David Mitchell: Ghostwritten
When first released, this novel received huge acclaim as a thoroughly original, beautifully written work. The praise it received was fully justified as it is hard to think of a debut English novel of such talent during the modern period. It is subtitled a novel in nine parts and, indeed, it tells nine stories (plus a coda). While reading you may well wonder what the connection is between the nine parts or, indeed, if there is any connection. There is, of course a connection but often it seems tenuous at best. You may well be reading and suddenly catch a glimpse of something – like seeing a place from an unfamiliar perspective – and realise that it referred to something in a previous story. Some may find this distracting but it definitely worked for me, not least because the nine separate stories all stood up very well on their own and, as with any good novel, you are always looking for the connections. Some have complained about the fantasy/ghost element in the book (the title is of course a play on words on the two obvious meanings of ghost written). The fact is that, at least for me, fantasy stuck in a standard novel sometimes works and sometimes does not. It does not work very well for me, for example, in Jonathan Lethem or China Miéville (though obviously does for others) but in this book, it not only does not jibe but fits in, not least because of the exotic locations of much of the book. Of course, the whole book is derivative of Murakami but with its own style.
The first story is about a cult organisation that carries out an attack on the Tokyo subway like the actual 1995 attack. We follow both the perpetrator and the head of the organisation, who claims supernatural powers. From there we move to the story of a young Japanese man who works in a Tokyo jazz record store, with an absent boss with marital problems (Mitchell has clearly read his Hornby). Next, we are off to Hong Kong where a trader is caught up in dirty financial deeds (shades of Nick Leeson?), also misses his wife, who has left him and has an odd affair with maid. Next is the story of a holy mountain, a mountain dear to the locals in China and the vicissitudes it faces as various groups take power, each one as bad as the others, told through the eyes of a woman who sells tea to pilgrims and, later, tourists. The next episode is the least convincing as we follow a malign spirit as it travels through various people in Mongolia (thereby telling their tales) before finding its proper home. By this time, one or two connections are coming through, as we move off to present-day St Petersburg and an elaborate art theft in the Hermitage before heading to London where we meet the estranged wife of the Hong Kong trader we had met earlier, as well as her one night stand who really is a ghostwriter, struggling to earn a living and with his own marital issues. A brilliant Irish nuclear physicist who wants out and to return to her Irish roots and live with her blind husband but, of course, cannot and a late night radio talk show where the host has, of course, marital problems and constantly speaks to someone who is clearly the head of the organisation that organised the gas attack, whom we met in the first chapter, wrap the story up.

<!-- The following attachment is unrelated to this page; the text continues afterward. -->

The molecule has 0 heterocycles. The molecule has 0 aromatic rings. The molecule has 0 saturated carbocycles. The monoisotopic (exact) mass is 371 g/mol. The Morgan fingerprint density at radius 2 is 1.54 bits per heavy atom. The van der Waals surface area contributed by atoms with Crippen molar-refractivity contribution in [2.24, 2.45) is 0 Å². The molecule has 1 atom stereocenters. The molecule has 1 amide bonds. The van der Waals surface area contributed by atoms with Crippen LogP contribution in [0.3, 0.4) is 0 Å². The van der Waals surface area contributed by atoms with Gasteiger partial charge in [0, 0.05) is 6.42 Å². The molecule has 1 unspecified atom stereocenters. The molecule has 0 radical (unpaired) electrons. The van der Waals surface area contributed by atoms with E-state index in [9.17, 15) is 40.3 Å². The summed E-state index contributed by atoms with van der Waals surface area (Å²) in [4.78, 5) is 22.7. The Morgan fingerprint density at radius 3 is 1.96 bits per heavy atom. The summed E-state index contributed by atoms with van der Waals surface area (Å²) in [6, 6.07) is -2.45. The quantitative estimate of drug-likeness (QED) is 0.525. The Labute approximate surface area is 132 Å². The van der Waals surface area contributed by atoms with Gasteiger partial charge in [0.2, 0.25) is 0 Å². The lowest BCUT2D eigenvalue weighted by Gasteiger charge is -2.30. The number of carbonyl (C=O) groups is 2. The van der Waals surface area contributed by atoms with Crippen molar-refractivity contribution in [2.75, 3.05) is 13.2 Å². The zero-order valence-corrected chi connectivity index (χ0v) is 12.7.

As I said, many of these stories stand on their own, not least because Mitchell keeps up the pace and plot and keeps us guessing as to what the point is, where it is going and where the connections are. The key theme – we are entering a new world involving smart gangsters with no attachments to any country or locale, quantum physics, things happening with computers that we ordinary mortals have no idea about, international terrorism but also with an element of love, magic and good music – gradually comes out and is key to holding it all together. Mitchell writes so well that you will be carried along with it.
First published 1999 by Sceptre